lisa2Our children shed their childhood in layers, so quickly, so subtly, that we hardly notice it’s happening. We turn away, and try not to look at these hard, cold facts of reality, busying ourselves with the daily routines of life: laundry, cooking and errands. But if we look deeply, we can see that we are clearly in denial: “How can she be growing up when I still have all of these socks of hers to match? She’s not going anywhere…” These are the lies we busy ourselves with to avoid the inevitable.

This is how we cope; it’s too much to bear; this growing up and sending them away. We stay busy and distracted. Besides, in the midst of lacrosse practice, piano lessons and orthodontic appointments, it’s hard to imagine a time when all of this will come to an end.

But each fall, we are forced to come front and center with the very facts we work hard all year to deny: Our baby is another year older. It says it right here on the classroom door — kindergarten, first grade… then third grade… then “University Hall.”

When did the world start spinning so quickly? Your fail-safe option for denial, sock matching, has been taken right out from under your nose; she took all the socks with her when she left.

Snippets of the empty nest syndrome come to mothers of elementary school children too. Routines that centered around story times, favorite stay-at-home hot lunches of alphabet soup are altered, shifted and abandoned. When the dryer dings, there is no little voice singing, “Mommy, the clothes are all dry now.”

Washington Post columnist, Michael Gerson, tells us something surprising. “One of the greatest fears of college students is they won’t have a room at home to return to.” Even if they don’t choose to return, they want to know they can.

This means you have important work to do; you need to keep those home fires burning. No, this doesn’t mean you can’t sell the house; or turn her room into your new “project” room, (you might want to hold off on that one for awhile). We’re not talking about walls here; we’re talking about the real home — the home inside of your heart — the part that makes you you. In her book, Magical Journey: An Apprenticeship in Contentment, Katrina Kenison says, “The journey, not surprisingly, isn’t about getting from someplace lacking to someplace better.  It’s about learning how to travel well, how to negotiate the inevitable bumps in the road more skillfully.”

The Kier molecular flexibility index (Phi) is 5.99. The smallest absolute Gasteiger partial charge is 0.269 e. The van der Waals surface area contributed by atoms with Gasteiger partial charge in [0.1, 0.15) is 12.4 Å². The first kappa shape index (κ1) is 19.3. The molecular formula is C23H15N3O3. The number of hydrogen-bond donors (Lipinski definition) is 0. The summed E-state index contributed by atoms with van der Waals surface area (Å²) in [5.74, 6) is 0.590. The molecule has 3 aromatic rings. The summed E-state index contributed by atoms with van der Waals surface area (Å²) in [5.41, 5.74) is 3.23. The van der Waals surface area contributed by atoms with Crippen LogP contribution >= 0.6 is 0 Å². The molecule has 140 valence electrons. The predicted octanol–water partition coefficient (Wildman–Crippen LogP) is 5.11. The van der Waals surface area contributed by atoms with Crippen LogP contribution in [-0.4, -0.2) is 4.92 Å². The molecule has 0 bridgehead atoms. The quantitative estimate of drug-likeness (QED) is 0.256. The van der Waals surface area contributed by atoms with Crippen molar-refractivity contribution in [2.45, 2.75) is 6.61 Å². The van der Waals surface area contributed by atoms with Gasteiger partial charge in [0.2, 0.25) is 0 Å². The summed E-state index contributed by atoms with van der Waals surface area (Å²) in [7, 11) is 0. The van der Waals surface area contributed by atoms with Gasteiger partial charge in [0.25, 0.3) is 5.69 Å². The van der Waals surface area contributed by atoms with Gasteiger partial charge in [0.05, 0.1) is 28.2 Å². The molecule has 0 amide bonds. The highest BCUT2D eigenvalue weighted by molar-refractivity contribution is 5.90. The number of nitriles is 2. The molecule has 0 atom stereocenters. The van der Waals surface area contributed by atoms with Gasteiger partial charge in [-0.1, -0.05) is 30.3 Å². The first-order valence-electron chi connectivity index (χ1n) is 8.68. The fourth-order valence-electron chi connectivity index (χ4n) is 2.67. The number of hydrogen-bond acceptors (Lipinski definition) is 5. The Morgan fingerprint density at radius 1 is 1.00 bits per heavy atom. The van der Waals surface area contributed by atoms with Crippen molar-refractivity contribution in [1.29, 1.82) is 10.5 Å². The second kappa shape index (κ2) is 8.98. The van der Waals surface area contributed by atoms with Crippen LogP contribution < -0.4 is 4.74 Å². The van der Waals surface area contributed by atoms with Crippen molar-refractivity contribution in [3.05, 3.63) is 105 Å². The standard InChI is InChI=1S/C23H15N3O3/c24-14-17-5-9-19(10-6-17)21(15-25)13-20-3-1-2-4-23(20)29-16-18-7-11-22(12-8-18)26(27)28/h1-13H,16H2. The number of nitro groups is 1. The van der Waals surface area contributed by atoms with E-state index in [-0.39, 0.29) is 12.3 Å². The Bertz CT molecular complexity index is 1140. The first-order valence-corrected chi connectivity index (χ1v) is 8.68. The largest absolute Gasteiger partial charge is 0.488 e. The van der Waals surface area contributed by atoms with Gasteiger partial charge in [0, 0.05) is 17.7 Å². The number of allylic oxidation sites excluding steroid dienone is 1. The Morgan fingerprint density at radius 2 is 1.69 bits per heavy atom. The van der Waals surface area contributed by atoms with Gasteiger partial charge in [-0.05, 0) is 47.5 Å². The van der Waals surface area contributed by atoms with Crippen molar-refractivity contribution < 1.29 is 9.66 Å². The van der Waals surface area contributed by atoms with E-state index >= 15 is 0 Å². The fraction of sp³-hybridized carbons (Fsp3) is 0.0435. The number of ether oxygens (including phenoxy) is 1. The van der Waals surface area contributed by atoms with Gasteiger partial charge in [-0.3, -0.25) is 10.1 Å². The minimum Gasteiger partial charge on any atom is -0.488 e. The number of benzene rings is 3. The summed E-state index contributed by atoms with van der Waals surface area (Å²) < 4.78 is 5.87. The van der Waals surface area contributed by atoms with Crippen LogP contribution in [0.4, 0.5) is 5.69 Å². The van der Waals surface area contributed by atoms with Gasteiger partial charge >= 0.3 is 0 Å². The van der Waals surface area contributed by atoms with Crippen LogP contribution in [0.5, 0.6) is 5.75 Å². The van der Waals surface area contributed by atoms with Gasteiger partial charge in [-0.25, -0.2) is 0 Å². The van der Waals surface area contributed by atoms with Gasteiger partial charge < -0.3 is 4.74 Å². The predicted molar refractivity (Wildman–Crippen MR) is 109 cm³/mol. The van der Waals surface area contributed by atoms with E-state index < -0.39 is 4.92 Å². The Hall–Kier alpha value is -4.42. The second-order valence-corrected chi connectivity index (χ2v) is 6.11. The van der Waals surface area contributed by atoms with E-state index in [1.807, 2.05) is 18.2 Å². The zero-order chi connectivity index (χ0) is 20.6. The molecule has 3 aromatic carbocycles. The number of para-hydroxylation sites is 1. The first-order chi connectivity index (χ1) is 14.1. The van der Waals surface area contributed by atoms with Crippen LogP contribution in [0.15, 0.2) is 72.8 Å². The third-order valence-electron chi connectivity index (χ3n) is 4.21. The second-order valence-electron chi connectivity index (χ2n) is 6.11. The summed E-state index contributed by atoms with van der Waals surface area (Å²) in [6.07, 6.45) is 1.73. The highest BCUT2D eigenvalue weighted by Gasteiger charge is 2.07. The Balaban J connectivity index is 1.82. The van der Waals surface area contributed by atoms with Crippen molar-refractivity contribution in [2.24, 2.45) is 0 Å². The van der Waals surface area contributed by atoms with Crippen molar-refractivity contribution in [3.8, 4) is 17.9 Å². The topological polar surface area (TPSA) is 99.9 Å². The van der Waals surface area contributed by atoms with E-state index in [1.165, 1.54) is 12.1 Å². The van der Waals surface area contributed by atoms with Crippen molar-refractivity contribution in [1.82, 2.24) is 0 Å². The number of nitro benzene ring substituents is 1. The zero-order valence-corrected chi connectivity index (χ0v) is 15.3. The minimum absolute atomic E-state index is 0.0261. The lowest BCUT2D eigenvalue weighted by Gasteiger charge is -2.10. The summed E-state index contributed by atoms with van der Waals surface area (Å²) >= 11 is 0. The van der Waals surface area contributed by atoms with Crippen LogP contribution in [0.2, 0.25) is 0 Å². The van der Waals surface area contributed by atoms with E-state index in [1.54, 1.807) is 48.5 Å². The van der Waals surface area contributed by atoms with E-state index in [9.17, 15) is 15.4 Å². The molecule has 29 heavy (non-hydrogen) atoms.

We need to look at this time of transition as a journey.  Do your grieving; this is the necessary part of growing. You’ll be richer for this. Remember when you brought that scrawling infant home from the hospital? How much you grieved your freedom? You trained your ears, effortlessly, to listen for those safe sounds of her breathing and crying; you cleared out space for her ever-increasing array of onesies, and later dresses and shoes; and you made space for her high chair at your dinner table. You can’t even imagine what life used to be like before she came. Now it’s time to do that opening in reverse.

But this is not a time of closing, parting and cutting. This is a time for expanding, growing and loving. There is no need to close off; this is a time to expand, to move into those vacant spaces left by your child, and start to thrive. Your parenting window has not yet closed: there’s still some valuable lessons you still have time to teach her.

As you explore new hobbies, re-kindle old friendships, and relax in your new-found free-time, do these things with the right perspective; do them for the intrinsic motivation they bring you. Because only by growing will you have the foundation you’ll need to teach her what is means to let go, and become independent. She needs someone to look back at to know that you are not only coping with her absence, but thriving.

Right now, the best thing you can do for your child is to be the best living example of a person who fills her life with joy.

Show her how to grieve, and grieve with her, because, yes, she gets homesick too. Then, show her what it means to move to the other side of grief to security. Show her this is what home is; and it’s not going anywhere.

Author: Lisa Panos